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Kim spoke freely and at length for close to an hour. But it did seem curious that while she seems self-aware and independent, she was still comfortable with a situation where she was subjected to such bizarre restrictions and methods of control.

“I’ve been a massive R. Kelly fan for as long as I can remember,” she says. “Since I was little. I’ve always loved his music. And the lifestyle, I guess, is really cool: being brought up onstage, being paid attention to.” She always felt “out of place” in his entourage, she says: “I would just look around at certain points like, ‘Are you fucking kidding me?’”

Kim explained that until she read the Buzzfeed story, she regarded the situation as bizarre and slightly disturbing, but she had no idea that other women weren’t speaking to their families, that they were dropping out of college, that their loved ones were desperately worried.

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“That’s horrific to me,” she says, flatly. “They have no way to get in contact with them—if something happens to these girls they’re not going to know and that doesn’t sit right with me.”

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Kim told me that she understood Kelly would probably be able to identify her from what she’d told me. She doesn’t plan to ever fly back to visit him again, she says. “After all this? Absolutely not.”

“He’s really fucked up,” she said, laughing softly. “He’s gotten off for so long. It’s time.”

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This post was produced by the Special Projects Desk of Gizmodo Media Group.

San Diego Comic-Con: The Untold History

One fall afternoon in 1969, a heavyset 36-year old man in a toupee named Sheldon Dorf sat at the dinner table of his parents’ house in San Diego, California. He was unemployed and living with them, having tagged along when they decided to sell their Detroit candy factory and retire somewhere nice.

Gathered around him were five scruffy teenage boys: Richard Alf, a 17-year-old former fireworks dealer who sold comic books through the mail; Mike Towry and Bob Sourk, fellow teenage mail-order comics businessmen; Barry Alfonso, a skinny kid who was actually only 12; and Dan Stewart, a comics customer of Alf’s.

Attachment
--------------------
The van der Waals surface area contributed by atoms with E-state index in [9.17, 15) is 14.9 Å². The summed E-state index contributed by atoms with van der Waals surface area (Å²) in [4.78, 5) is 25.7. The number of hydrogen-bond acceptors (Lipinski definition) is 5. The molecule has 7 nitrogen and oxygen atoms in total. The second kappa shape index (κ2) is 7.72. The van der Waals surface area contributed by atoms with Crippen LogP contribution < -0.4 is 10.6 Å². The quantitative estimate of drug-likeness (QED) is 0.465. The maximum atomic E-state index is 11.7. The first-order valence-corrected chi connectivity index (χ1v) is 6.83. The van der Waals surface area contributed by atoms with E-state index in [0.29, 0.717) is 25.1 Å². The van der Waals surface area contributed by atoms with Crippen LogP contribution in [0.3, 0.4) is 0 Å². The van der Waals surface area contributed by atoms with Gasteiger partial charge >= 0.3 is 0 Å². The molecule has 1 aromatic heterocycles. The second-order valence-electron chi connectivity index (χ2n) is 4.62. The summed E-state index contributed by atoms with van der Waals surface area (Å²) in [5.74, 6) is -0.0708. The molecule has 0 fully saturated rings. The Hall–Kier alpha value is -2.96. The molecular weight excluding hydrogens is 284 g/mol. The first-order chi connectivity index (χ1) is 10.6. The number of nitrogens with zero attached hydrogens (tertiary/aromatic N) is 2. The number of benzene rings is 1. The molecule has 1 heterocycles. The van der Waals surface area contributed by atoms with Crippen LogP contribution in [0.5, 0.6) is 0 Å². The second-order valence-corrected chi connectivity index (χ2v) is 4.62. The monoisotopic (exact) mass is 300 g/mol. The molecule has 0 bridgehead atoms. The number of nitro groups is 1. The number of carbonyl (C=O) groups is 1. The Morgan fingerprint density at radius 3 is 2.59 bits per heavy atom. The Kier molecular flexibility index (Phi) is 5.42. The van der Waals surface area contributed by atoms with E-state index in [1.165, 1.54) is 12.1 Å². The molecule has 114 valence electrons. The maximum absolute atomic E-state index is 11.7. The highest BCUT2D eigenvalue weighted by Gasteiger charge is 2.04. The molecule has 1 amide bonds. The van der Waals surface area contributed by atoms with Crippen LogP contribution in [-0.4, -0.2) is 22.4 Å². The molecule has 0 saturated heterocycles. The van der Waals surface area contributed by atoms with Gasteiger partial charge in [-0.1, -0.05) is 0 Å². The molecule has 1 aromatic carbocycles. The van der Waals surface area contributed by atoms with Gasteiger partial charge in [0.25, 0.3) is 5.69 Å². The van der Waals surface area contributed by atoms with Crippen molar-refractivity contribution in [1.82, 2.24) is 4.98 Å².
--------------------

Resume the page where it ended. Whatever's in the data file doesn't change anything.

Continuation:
This group, who barely knew each other at the time, was there as part of the very beginning of a project that would change their lives, fandom and the broader culture forever: they were inventing Comic-Con, this week beginning its 47th annual iteration. They, and those who would join them in planning the early conventions, were all outsiders who worked together to make a place where outsiders could feel at home.

By any measure, they were massively successful. Today, Comic-Con is one of the biggest cultural gatherings in the world, with events in all 50 states, Canada and the U.K. It draws an average of about 300,000 people combined to just its New York and San Diego outposts every year. In San Diego alone, it completely fills (and spills beyond) the 11 acres of the San Diego Convention Center and contributes a whopping $150 million annually in economic impact to the city. This is to say nothing of the multiple, multi-billion-dollar superhero, science fiction, video game and fantasy franchises which rely on exposure at Comic-Con, and whom the convention relies on to create new fans.

In the late 1960s, the landscape was very different.

“In those days, you were an oddball or an outcast if you were into that stuff,” says Mike Towry, who now runs his own convention, San Diego Comic Fest. “Society looked down on science fiction fans, but even science fiction fans looked down on [comics fans]. We were at the bottom – unless you were into outright pornography, we were as low as you could get.”

In this embattled environment, it was easy for fans to feel a kinship to each other. Alf and Towry’s business selling comics in the mail was more than transactional; they traded letters and developed relationships with people of all ages from all over the country, asking for comic books, swapping personal updates, developing in-jokes and always apologizing for how long they’d taken to reply.

So when they met an older comics fan like Dorf, they were open to hearing what he had to say; each could sense a fellow outcast.

By 1969, Dorf was out of step with society, a square in a culture getting rapidly cooler. He had spent most of his life in Detroit, where he was born, living with his parents on and off. Comics – particularly newspaper comic strips like Terry and the Pirates andDick Tracy, a particular object of obsession – had been his passion since he was a child. When he was 16, he convinced his father to drive 60 miles to a rural Illinois farmhouse so that he could meet Chester Gould, Tracy’s creator. In 1965, Dorf was on the cover of theDetroit Free Press for his massive collection of Tracy memorabilia, including 162 comic books and all 12,479 strips dating back to 1932. Dorf would cut out the strips a put them in huge binders, something he did with many other comics throughout his life.